Senate Issues Revised Version of ACA Repeal-and-Replace Bill

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Among the many questions that come to mind is why conservatives like Sen.

The good stuff, such as it is, involves some new money for the opioid crisis, some (but not almost enough) money for patients at especially high risk, and some additional aid for insurers - you know, the same thing Republicans denounced as outrageous corporate welfare when Democrats did it.

The bill also seeks to win the support of senators from OH and West Virginia by putting in more money for opioid addiction treatment, and boosting state subsidies for Florida, Louisiana and other red states.

Some Republicans remain optimistic - and Democrats fearful - that Senate Majority Leader Mitch McConnell (R-Ky.) can pull off the negotiating tricks necessary, but he still faces an uphill fight in winning the votes to pass the Better Care Reconciliation Act by his tentative deadline of Friday.

That changed Friday, just in time for a weekend when a handful of holdout Republicans have said they will study the bill and consider how to vote on it. But one thing that hasn't been touched? The current bill before the Senate radically slashes Medicaid funding.

Sen. Orrin Hatch, R-Utah, urged passage of the bill on the Senate floor, adding: "I have to think that, at the end of the day, if we fail to take action to fulfill the promises (repeal and replace Obamacare) we've all made, we'll have to answer to the American people for the missed opportunity and the chaos that will nearly certainly follow".

The House has already passed a new health care plan, although that measure won't pass the Senate as approved in the House.

"It is simply unworkable in any form and would undermine protections for those with pre-existing medical conditions, increase premiums and lead to widespread terminations of coverage for people now enrolled in the individual market", the letter reads.

Grossi points out that one of the changes would create a two-tiered system by allowing insurers to offer policies that do not meet the Affordable Care Act requirement for comprehensive coverage of medical services.

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Critics say the measure would encourage healthy people to buy the skimpy, low-priced plans, leaving sicker consumers who need more comprehensive coverage confronting unaffordable costs. That complicated Senate Majority Leader Mitch McConnell's task of preventing even a single additional GOP senator from rejecting the legislation, which would kill it.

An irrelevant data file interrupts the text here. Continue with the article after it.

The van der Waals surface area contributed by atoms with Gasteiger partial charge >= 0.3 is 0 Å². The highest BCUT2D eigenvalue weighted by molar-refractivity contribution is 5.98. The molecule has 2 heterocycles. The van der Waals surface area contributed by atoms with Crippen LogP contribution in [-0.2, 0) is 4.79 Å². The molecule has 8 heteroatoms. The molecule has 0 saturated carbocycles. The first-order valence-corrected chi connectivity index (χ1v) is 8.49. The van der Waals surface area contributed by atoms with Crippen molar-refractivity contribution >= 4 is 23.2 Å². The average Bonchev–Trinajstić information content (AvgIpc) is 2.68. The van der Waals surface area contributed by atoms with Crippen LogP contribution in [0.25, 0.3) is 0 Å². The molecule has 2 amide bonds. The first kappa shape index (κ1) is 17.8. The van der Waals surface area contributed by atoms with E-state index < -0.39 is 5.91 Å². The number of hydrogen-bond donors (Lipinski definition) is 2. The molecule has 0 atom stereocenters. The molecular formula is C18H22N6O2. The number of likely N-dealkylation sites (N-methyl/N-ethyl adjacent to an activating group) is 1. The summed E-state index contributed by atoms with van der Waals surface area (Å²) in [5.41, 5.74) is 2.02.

The two insurance groups said premiums would "skyrocket" for people with preexisting conditions, especially for middle-income families who did not qualify for the bill's tax credit.

LeaMond also decried the bill's cuts to Medicaid, saying they "would leave millions of Americans, including 17.4 million poor seniors and people with disabilities, at risk of losing the care they need and their ability to live independently in their homes and communities".

According to an analysis by the BlueCross BlueShield Association, major federal consumer protections would not be required for new plans permitted by the Cruz amendment.

According to the U.S. Department of Health and Human Services, "About half of all people turning 65 today will need daily help as they age, either at home or in nursing homes". Ever since Cruz began discussing his proposal, and especially since it became apparent that Senate GOP leaders meant to add it to their bill, a chorus of independent experts, industry officials and trade groups has criticized it and warned of its potential effects.

Moderate Republicans had been hoping to see a reduction in Medicaid cuts in the revised version.

CT governor Dannel Malloy, chairman of the Democratic Governors Association, said the mood was "tense" and "there are a lot of Republican governors who apparently have a neck problem, because they were all looking down". Wisconsin's Republican governor Scott Walker said he talked with Pence but declined to say if he supports the bill.

Cassidy, Hoeven, Portman, Capito, and Heller said that their votes will depend on the analysis from the Congressional Budget Office, which dealt a blow last month to the Senate legislation when it projected that 22 million people would be without health insurance in 2026.

The office estimated that McConnell's initial bill would have caused 22m additional people to be uninsured.

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